Research scientist Scott Hardwick collects clover root
weevils from South Canterbury pasture using a blower-vac.
Photo by AgResearch.
An industry-wide effort is under way in Southland to
combat the damaging clover root weevil, whose economic damage
has been measured in hundreds of millions of dollars
Clover root weevil (CRW), identified by distinctive U-shaped
notches on clover leaves, was discovered in the Waikato and
Auckland in 1996 and has now spread as far as Southland.
A project, involving AgResearch, Beef and Lamb New Zealand,
DairyNZ and Environment Southland, which has been releasing
parasitised clover root weevils on Southland farms, is being
The aim is to collect up to one million weevils infected with
the Irish wasp parasite and release them on up to 1000
Southland farms before winter.
Last year's mild winter meant the weevil had taken its
foothold on Southland farms to a widespread infestation that
had a ''huge'' impact on the production ability of the
AgResearch pest specialist and scientist Colin Ferguson, who
is based at Invermay, said CRW had been in Southland since
2010 but large numbers were present in only a few locations,
until last year.
The mild conditions allowed a greater number of CRW eggs to
hatch, more of the larvae survived the winter and the
population ''just exploded''.
Affected farmers were either seeing clover disappear quickly
once grazed, or a complete absence of clover plants in their
''Without clover, farmers can't fatten lambs and those that
are looking to overwinter dairy grazers can't do that. It is
having a huge impact on farm returns right now,'' he said.
In 2006, a parasitoid wasp was released in New Zealand to
help suppress CRW populations.
It laid an egg inside the adult CRW which immediately stopped
the weevil from being reproductive.
AgResearch scientists had seen reductions of more than 90% of
the CRW population in monitored North Island farms where the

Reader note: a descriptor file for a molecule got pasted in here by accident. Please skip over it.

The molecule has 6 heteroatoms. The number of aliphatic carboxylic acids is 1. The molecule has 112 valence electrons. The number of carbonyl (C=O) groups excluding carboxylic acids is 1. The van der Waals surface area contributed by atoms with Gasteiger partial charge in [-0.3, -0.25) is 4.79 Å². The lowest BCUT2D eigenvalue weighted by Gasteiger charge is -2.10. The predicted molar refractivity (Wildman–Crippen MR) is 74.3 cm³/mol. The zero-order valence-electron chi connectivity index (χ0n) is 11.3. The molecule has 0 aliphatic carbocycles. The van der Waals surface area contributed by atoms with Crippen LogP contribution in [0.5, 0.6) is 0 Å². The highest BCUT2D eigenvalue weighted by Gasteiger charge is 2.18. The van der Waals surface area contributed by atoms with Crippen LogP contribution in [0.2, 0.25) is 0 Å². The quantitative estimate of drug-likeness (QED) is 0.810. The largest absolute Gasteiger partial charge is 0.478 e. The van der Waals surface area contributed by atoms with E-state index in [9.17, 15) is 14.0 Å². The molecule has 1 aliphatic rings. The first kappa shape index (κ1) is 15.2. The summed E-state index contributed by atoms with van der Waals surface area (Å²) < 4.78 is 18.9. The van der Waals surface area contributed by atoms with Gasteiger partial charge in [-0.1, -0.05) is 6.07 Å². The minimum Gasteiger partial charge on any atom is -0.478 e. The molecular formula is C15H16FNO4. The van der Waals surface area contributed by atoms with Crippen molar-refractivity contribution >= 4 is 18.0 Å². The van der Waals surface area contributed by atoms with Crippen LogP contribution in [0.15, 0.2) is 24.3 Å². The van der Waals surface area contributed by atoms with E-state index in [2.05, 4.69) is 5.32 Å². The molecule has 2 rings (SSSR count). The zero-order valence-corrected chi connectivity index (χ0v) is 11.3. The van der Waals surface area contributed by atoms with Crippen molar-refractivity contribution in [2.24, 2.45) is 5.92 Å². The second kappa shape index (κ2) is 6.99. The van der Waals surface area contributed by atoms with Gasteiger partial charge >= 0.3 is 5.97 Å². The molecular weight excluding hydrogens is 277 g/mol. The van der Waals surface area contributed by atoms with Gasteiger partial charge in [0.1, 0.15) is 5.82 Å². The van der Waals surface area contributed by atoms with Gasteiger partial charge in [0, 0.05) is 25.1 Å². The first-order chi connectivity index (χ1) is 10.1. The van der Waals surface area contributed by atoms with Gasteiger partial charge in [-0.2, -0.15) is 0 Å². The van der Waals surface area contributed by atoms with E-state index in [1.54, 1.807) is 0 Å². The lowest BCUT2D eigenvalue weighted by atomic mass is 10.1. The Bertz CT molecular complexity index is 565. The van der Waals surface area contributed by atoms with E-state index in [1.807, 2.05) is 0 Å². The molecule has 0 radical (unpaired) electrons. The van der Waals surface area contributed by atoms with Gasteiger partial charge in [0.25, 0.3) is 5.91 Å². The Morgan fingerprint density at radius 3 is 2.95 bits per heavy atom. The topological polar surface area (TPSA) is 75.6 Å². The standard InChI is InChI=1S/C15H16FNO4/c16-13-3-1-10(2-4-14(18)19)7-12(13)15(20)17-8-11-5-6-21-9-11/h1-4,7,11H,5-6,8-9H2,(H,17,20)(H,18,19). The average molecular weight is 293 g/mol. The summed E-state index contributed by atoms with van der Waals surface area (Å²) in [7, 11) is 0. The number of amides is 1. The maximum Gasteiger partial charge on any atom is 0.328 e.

wasp had been released.
Last year, AgResearch said the wasp was returning benefits of
about $57 per hectare per year, or a total of $353 million
That was based on reductions in CRW populations caused by the
wasp and associated increases in clover nitrogen fixation and
clover dry matter production.
AgResearch scientist Scott Hardwick, who leads the
Lincoln-based CRW collection team, said weevils from
Canterbury farmland where the wasp was already at work were
being vacuumed up.
''While most of these collected weevils are already
parasitised, we boost the parasitism levels by adding a few
Irish wasps to the packs of 100 we make up for farm release.
''These packs are then delivered to Southland for release.
The result will significantly accelerate spread of the
bio-control and the process of clover recovery will begin,''
Dr Hardwick said.
Southland farmers could expect clover content to return to
normal levels two to four years after the wasps' arrival on
their farms, he said.
Mr Ferguson advised farmers not to panic, saying it would
pass over time.
''Although things are going to be tough for the next few
years, farmers will get through this with the help of the
''North Island farmers have already gone through this process
and clover root weevil is not much of an issue now for any of
them,'' he said.
Beef and Lamb New Zealand, in conjunction with AgResearch, is
holding four CRW field days in the South this week - today at
Waikoikoi at 10am and Glenham at 3pm, and tomorrow at Winton
at 10am and Mossburn at 3pm.